# Fundamental matrix

matrizant

The transition matrix $X( t)$ of solutions of a system of linear ordinary differential equations

$$\tag{* } \dot{x} = A( t) x,\ \ x \in \mathbf R ^ {n} ,$$

normalized at the point $t _ {0}$. The fundamental matrix is the unique continuous solution of the matrix initial value problem

$$\dot{X} = A( t) X,\ \ X( t _ {0} ) = I$$

( $I$ denotes the identity matrix) if the matrix-valued function $A( t)$ is locally summable over some interval $J \subset \mathbf R$, $t \in J$.

Every matrix $M( t)$ built of column-solutions $x _ {1} \dots x _ {m}$ of the system (*), where $m$ is a natural number, is expressible as $M( t) = X( t) M( t _ {0} )$. In particular, every solution $x( t)$ of (*) can be written in the form $x( t) = X( t) x _ {0}$.

The expansion

$$X( t) = I + \int\limits _ {t _ {0} } ^ { t } A( s) ds + \int\limits _ {t _ {0} } ^ { t } A( s) \int\limits _ {t _ {0} } ^ { s } A( r) dr ds + \dots ,$$

which converges absolutely for every $t \in J$ and uniformly on every compact interval in $J$, and the Liouville–Ostrogradski formula

$$\mathop{\rm det} X( t) = \mathop{\rm exp} \int\limits _ {t _ {0} } ^ { t } \mathop{\rm Sp} A( s) ds$$

are valid. If the matrix $A( t)$ satisfies the Lappo-Danilevskii condition

$$A( t) \cdot \int\limits _ {t _ {0} } ^ { t } A( s) ds = \ \int\limits _ {t _ {0} } ^ { t } A( s) ds \cdot A( t),$$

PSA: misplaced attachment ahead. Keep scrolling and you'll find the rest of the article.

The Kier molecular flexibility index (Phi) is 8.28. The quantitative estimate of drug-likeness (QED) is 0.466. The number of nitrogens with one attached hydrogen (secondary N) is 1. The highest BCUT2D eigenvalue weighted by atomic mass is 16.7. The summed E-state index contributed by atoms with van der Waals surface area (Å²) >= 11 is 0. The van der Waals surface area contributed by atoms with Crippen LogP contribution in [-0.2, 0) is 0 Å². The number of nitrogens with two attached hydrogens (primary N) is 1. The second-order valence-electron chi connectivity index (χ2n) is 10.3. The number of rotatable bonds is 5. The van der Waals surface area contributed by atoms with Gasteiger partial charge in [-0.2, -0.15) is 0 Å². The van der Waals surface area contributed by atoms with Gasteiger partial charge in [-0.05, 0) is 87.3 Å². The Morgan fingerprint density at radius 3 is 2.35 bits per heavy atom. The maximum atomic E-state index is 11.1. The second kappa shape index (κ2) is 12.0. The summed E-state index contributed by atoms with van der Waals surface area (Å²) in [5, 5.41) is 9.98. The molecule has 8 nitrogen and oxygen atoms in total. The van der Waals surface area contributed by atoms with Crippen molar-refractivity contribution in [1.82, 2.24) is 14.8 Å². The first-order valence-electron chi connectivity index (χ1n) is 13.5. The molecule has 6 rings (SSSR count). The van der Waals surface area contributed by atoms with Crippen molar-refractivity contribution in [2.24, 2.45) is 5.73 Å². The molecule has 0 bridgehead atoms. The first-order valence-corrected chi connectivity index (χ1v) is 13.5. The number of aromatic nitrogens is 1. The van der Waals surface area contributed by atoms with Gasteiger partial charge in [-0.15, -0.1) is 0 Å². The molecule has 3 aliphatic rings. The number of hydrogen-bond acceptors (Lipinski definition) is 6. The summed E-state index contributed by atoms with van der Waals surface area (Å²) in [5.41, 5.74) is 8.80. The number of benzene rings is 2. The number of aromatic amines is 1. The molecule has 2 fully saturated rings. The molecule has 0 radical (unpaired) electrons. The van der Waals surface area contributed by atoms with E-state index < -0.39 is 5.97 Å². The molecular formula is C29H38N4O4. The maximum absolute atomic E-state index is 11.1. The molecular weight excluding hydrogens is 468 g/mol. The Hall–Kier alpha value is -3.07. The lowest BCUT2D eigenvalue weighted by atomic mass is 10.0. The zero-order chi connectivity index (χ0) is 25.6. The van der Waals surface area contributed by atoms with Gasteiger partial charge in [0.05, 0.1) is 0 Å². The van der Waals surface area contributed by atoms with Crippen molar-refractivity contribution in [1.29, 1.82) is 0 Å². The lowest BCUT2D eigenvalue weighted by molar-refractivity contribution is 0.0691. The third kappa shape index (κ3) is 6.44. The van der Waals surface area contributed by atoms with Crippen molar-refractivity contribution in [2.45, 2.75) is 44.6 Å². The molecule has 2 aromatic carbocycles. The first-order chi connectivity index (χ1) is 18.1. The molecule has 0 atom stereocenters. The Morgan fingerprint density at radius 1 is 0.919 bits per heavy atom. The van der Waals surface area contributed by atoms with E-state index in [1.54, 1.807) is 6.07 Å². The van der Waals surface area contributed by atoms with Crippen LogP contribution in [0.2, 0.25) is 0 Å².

then

$$X( t) = \mathop{\rm exp} \int\limits _ {t _ {0} } ^ { t } A( s) ds.$$

In particular, if $A( t) \equiv A$ is a constant matrix, then

$$X( t) = e ^ {A( t- t _ {0} ) } .$$

If $X _ {A} ( t)$ is the fundamental matrix of the system (*) with matrix $A( t)$, then

$$X _ {A+} B ( t) = X _ {A} ( t) X _ {D} ( t),$$

where

$$D( t) = [ X _ {A} ( t)] ^ {-} 1 B( t) X _ {A} ( t).$$

The fundamental matrix makes it possible to write every solution of the inhomogeneous system

$$\dot{x} = A( t) x + b( t) ,$$

in which the function $b( t)$ is locally summable on $J$, in the form of Cauchy's formula

$$x( t) = X( t) x( t _ {0} ) + \int\limits _ {t _ {0} } ^ { t } C( t, s) b( s) ds,\ \ t \in J;$$

here

$$C( t, s) = X( t)[ X( s)] ^ {-} 1$$

is called the Cauchy matrix of (*). The Cauchy matrix $C( t, s)$ is jointly continuous in its arguments on $J \times J$ and for arbitrary $t, s, r \in J$ it has the properties

1) $C( t, s) = C( t, t _ {0} ) [ C( s, t _ {0} ) ] ^ {-} 1$;

2) $C( t, s) = C( t, r) C( r, s)$;

3) $C( s, t) = [ C( t, s)] ^ {-} 1$;

4) $C( t, t) = I$;

5) $| C( t, s) | \leq \mathop{\rm exp} \int _ {s} ^ {t} | A( r) | dr$, $s \leq t$, where $| \cdot |$ is the norm in $\mathbf R ^ {n}$;

6) if $H( t, s)$ is the Cauchy matrix of the adjoint system

$$\dot{x} = - A ^ {*} ( t) x,$$

then

$$H( t, s) = [ C ^ {*} ( t, s)] ^ {-} 1 .$$

#### References

 [1] N. Bourbaki, "Elements of mathematics. Functions of a real variable" , Addison-Wesley (1976) (Translated from French) [2] F.R. [F.R. Gantmakher] Gantmacher, "The theory of matrices" , 1 , Chelsea, reprint (1977) (Translated from Russian) [3] B.P. Demidovich, "Lectures on the mathematical theory of stability" , Moscow (1967) (In Russian) [4] V.A. Yakubovich, V.M. Starzhinskii, "Linear differential equations with periodic coefficients" , Wiley (1975) (Translated from Russian)